NBC News President on Megyn Kelly's New Show, Trump and Fox News Turmoil
"I would never allow a culture like that to exist," Noah Oppenheim says of the recent Bill O'Reilly allegations.
Noah Oppenheim's career in TV news (with a stop in Hollywood along the way) began back in 2000, when he was a senior at Harvard. Chris Matthews and Phil Griffin (then his producer) were marooned on the Harvard campus because of a snowstorm. Waiting it out in the offices of The Harvard Crimson, "Phil read an article I wrote for the student newspaper," recalls Oppenheim, 38, then the paper's editorial chairman, "and ended up offering me a job on Hardball."
He started right after graduation, in June 2000. "Technically I was a $12-an-hour production assistant. But Chris and I hit it off," he says.
He would be promoted to senior producer and then go on to work on Scarborough Country — starring an erstwhile congressman from Pensacola — and then the Today show before moving to Los Angeles in 2008 and joining reality shingle Reveille. It was during his L.A. stint that he wrote his first screenplay, 2016's Jackie, which earned an Oscar nom for Natalie Portman — though not for its screenwriter. "It sounds cheesy, but my experience was 100 percent pure, unadulterated gratitude," he says.
A year before Jackie opened, he was lured back to NBC News to oversee the Today show, whose 16-year winning streak had been snapped by ABC's Good Morning America amid a messy anchor transition. (Today has now led GMA in the critical 25-54 demographic for 19 consecutive months, while CBS This Morning is in its best competitive position for at least 29 years.) Then in February, Andrew Lack, chairman of NBC News and MSNBC, promoted him to president of NBC News.
Now the married father of three (he has two sons, aged 8 and 18 months, and a 4-year-old daughter) has oversight of the entire NBC News portfolio and its 2,000 employees. This summer, he'll be responsible for the most-scrutinized anchor move in recent memory when Megyn Kelly makes her debut with a tryout run of her Sunday night newsmagazine. That will be followed in September by her morning show, replacing an hour of Today, though Oppenheim says he has not settled on whether Kelly's show will run at 9 a.m. or 10 a.m. He invited THR to his minimalist office at 30 Rock.
What was NBC's pitch to Megyn?
It wasn't so much a pitch as a conversation. We talked to her about her vision for the next phase of her career and how we might partner with her.
She has built a reputation for being a tenacious interviewer. How will that translate to a morning show?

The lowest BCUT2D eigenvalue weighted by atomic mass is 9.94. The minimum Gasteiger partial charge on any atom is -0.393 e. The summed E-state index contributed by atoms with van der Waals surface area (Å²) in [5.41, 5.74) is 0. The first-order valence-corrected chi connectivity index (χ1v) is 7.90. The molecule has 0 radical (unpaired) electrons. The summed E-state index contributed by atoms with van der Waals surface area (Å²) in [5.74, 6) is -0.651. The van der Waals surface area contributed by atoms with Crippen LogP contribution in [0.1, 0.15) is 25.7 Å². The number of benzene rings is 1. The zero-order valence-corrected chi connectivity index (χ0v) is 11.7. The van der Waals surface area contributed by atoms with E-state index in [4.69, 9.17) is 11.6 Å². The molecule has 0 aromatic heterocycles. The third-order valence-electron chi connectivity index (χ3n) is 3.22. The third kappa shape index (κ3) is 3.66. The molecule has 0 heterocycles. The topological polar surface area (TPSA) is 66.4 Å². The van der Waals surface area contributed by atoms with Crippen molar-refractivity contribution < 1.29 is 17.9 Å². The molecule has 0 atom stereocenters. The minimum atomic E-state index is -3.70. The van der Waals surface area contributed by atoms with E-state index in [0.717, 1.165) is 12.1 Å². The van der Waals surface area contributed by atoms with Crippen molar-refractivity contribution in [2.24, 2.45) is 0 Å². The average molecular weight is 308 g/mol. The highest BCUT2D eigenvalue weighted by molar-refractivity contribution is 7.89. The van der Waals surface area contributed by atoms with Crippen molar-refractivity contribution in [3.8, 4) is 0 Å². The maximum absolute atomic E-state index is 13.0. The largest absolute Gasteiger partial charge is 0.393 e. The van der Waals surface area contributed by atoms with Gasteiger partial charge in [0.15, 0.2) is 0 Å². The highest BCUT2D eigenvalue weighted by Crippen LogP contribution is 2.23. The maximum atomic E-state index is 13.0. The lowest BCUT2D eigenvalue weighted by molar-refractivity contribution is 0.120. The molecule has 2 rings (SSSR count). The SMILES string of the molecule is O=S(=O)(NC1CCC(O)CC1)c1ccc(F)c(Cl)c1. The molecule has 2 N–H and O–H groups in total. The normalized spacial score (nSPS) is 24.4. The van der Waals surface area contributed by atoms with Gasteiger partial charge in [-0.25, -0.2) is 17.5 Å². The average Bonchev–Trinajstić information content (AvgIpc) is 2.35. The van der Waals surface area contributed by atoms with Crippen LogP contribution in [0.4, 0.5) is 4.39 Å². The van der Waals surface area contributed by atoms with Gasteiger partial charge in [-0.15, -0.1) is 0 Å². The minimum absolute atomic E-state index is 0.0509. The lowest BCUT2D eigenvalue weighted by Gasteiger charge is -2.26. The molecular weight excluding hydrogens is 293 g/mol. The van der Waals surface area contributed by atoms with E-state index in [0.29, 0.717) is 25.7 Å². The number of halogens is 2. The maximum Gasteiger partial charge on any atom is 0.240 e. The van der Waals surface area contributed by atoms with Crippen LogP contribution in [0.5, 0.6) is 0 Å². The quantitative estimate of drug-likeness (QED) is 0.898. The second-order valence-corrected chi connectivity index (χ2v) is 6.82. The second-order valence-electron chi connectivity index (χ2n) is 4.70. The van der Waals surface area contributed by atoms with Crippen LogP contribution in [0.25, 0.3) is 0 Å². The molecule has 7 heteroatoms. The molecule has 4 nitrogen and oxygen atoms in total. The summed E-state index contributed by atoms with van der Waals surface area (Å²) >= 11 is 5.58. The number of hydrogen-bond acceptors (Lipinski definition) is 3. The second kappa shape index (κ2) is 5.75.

She is tough and fair; there's a place for that. We're not giving enough credit to the morning audience to think that they don't want those things. Her background is as an attorney, she's a mom of three, and she has had a lot of experiences that will be relatable to a huge cross section of the audience in the morning.
Will we see her on the flagship 7 a.m. to 9 a.m. Today?
There is no contemplation of her having a regular role on the 7-to-9. She'll appear on all the broadcasts of NBC News occasionally. If she gets a big interview, she's going to present pieces [on different broadcasts].
Regarding her Sunday show, doesn't 60 Minutes have a stranglehold on the 7 p.m. slot?
60 Minutes is an institution. No one here thinks we're going to supplant it, certainly not out of the gate. That said, it's a mistake to assume anyone has a stranglehold on anything long term.
Tamron Hall was said to be angry that Today's Take was scrapped to make room for Megyn.
I don't necessarily accept the premise of the preamble. But I will also say that I very much hoped that Tamron would remain with NBC News. We made her an offer that I think reflected our strong desire that she be part of our family moving forward, that would have given her a very prominent and substantive role here at the network. We were obviously disappointed that she chose to pursue her future elsewhere, and we wish her only the best.
What kind of role did you offer her?
I'm not going to get into the details of the negotiation; it was a significant and substantive one.
Why did you decide to bring Billy Bush to the Today show? And any regrets about the way he exited NBC?
That feels like ancient history. Billy was a guy who'd had a long career with Access Hollywood, an NBC-affiliated program. I feel pretty confident that we acted as quickly and decisively as anyone.